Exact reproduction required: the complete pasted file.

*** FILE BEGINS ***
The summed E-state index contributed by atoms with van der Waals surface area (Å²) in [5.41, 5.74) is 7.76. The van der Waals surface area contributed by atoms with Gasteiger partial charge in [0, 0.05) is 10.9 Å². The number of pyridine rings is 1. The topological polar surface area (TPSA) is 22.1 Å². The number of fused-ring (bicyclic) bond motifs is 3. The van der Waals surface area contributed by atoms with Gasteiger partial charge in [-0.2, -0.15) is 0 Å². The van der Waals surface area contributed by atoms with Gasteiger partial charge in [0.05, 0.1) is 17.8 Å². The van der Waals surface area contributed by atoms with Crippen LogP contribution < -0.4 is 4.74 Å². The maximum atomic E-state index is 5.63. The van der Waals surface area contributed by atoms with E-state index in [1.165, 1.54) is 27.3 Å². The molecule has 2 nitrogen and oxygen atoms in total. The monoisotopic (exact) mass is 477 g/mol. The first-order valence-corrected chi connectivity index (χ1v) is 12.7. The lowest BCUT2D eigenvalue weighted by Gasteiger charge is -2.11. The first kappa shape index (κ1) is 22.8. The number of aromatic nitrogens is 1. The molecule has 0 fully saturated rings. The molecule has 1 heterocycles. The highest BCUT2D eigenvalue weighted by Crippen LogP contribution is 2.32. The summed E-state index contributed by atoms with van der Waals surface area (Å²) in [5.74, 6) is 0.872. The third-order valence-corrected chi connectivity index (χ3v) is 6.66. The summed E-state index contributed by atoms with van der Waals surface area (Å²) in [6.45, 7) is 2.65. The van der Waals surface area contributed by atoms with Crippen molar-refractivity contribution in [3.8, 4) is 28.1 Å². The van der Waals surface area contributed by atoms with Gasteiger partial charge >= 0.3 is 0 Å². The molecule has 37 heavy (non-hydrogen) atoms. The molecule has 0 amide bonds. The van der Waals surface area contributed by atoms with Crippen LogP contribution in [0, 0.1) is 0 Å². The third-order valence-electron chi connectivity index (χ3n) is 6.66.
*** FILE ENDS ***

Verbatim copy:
The summed E-state index contributed by atoms with van der Waals surface area (Å²) in [5.41, 5.74) is 7.76. The van der Waals surface area contributed by atoms with Gasteiger partial charge in [0, 0.05) is 10.9 Å². The number of pyridine rings is 1. The topological polar surface area (TPSA) is 22.1 Å². The number of fused-ring (bicyclic) bond motifs is 3. The van der Waals surface area contributed by atoms with Gasteiger partial charge in [-0.2, -0.15) is 0 Å². The van der Waals surface area contributed by atoms with Gasteiger partial charge in [0.05, 0.1) is 17.8 Å². The van der Waals surface area contributed by atoms with Crippen LogP contribution < -0.4 is 4.74 Å². The maximum atomic E-state index is 5.63. The van der Waals surface area contributed by atoms with E-state index in [1.165, 1.54) is 27.3 Å². The molecule has 2 nitrogen and oxygen atoms in total. The monoisotopic (exact) mass is 477 g/mol. The first-order valence-corrected chi connectivity index (χ1v) is 12.7. The lowest BCUT2D eigenvalue weighted by Gasteiger charge is -2.11. The first kappa shape index (κ1) is 22.8. The number of aromatic nitrogens is 1. The molecule has 0 fully saturated rings. The molecule has 1 heterocycles. The highest BCUT2D eigenvalue weighted by Crippen LogP contribution is 2.32. The summed E-state index contributed by atoms with van der Waals surface area (Å²) in [5.74, 6) is 0.872. The third-order valence-corrected chi connectivity index (χ3v) is 6.66. The summed E-state index contributed by atoms with van der Waals surface area (Å²) in [6.45, 7) is 2.65. The van der Waals surface area contributed by atoms with Crippen molar-refractivity contribution in [3.8, 4) is 28.1 Å². The van der Waals surface area contributed by atoms with Gasteiger partial charge >= 0.3 is 0 Å². The molecule has 37 heavy (non-hydrogen) atoms. The molecule has 0 amide bonds. The van der Waals surface area contributed by atoms with Crippen LogP contribution in [0, 0.1) is 0 Å². The third-order valence-electron chi connectivity index (χ3n) is 6.66.